What’s the Fullerman? I’m glad you asked, deranged person gibbering at your computer screen. For those still sane, however, the Fullerman is a schedule that a man by the name of Buckminster Fuller supposedly slept to for two years, quitting because of social issues caused with his business associates. Of course, there’s counter claims that this is incorrect, and he slept only on occasion in a reduced manner. People also claim that he wore three watches, so who knows. History isn’t exactly a science, given that we can’t exactly test things empirically.

So, if you’re ever hauled before court, remember that. It’s the truth unless they have an observational time machine.

Buck (apparently) referred to it as “Dymaxion Sleep”. But, given that he referred to a lot of things with the word “Dymaxion”, because he paid someone money to develop the word “Dymaxion”, and that “Dymaxion” is a stupid word, I’m referring to it as Fullerman. Even if Buck didn’t sleep by it, in which case I hope someone will eventually retitle it as “Decentralised Sleeping Schedule”. Because I spent a long time thinking about the title of this blog, and be fucked if I don’t get my time’s worth out of the term.

It’s too long, isn’t it? I thought so. Decentralised Processing Unit can’t be said on the run. You’ve literally got to stop and think about it before saying it, and that means I’m cutting out an entire portion of readers, the walk-and-talkers. The URL is also too long. I mean, how am I going to get that on a billboard? Expensively, that’s how. Without much customer impact.

The Fullerman does the same thing as the Uberman, in terms of grand-picture: It “takes out” the two hours of REM (“deep”) sleep and splits it into naps, each one shorter than the typical REM cycle, in order to repeatedly abuse REM sleep, and hence have the user fall strait into REM each time se shuts sis peepers. However, it does it with four naps, each one thirty minutes in length, instead of six of twenty. And that’s why I think it’ll be better – Because, while I’ve got the same raw amount of “free time” to muck around with, the blocks are bigger. And that means that I’m able to, say, go to a fairly intensive summer course in Engineering Systems Design and, despite having three hours of lectures a day twice a week and six hours of practical work in two blocks a week and all of this strewn throughout the day like a blind man attempting to paint a portrait from a photograph reference (note – I’m assuming blind people can’t do this well, and hence the portrait wouldn’t look exactly… coherent, shall we say), I can still fit in the schedule and even make it to dinners, without fear of having to nod off during an overtime speech.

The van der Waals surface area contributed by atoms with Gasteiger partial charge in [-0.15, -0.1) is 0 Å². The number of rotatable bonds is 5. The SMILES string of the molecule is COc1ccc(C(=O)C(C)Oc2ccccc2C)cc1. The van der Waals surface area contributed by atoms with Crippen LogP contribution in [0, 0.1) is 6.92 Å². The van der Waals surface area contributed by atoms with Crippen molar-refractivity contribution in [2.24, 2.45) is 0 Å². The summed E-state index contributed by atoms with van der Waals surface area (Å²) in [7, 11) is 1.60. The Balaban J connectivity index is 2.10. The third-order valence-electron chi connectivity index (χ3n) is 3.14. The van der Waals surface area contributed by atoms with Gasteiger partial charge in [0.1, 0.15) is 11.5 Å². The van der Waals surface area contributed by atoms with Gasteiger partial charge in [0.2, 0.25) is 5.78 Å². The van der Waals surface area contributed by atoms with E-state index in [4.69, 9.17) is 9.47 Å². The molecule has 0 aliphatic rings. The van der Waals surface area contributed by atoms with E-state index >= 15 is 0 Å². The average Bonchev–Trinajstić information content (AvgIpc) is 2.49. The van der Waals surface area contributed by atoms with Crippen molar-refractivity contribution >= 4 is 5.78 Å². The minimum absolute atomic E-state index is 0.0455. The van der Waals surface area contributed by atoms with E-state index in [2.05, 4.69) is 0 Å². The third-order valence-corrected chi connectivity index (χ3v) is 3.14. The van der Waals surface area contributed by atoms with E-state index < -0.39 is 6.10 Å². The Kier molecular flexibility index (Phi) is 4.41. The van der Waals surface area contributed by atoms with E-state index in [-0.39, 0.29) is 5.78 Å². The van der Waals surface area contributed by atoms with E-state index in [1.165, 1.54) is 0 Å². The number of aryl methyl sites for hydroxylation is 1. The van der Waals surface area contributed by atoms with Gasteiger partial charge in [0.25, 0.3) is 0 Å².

That I should be able to do this and fit in academic life is a very, very good thing. Assuming I can pull of this first phase, of course.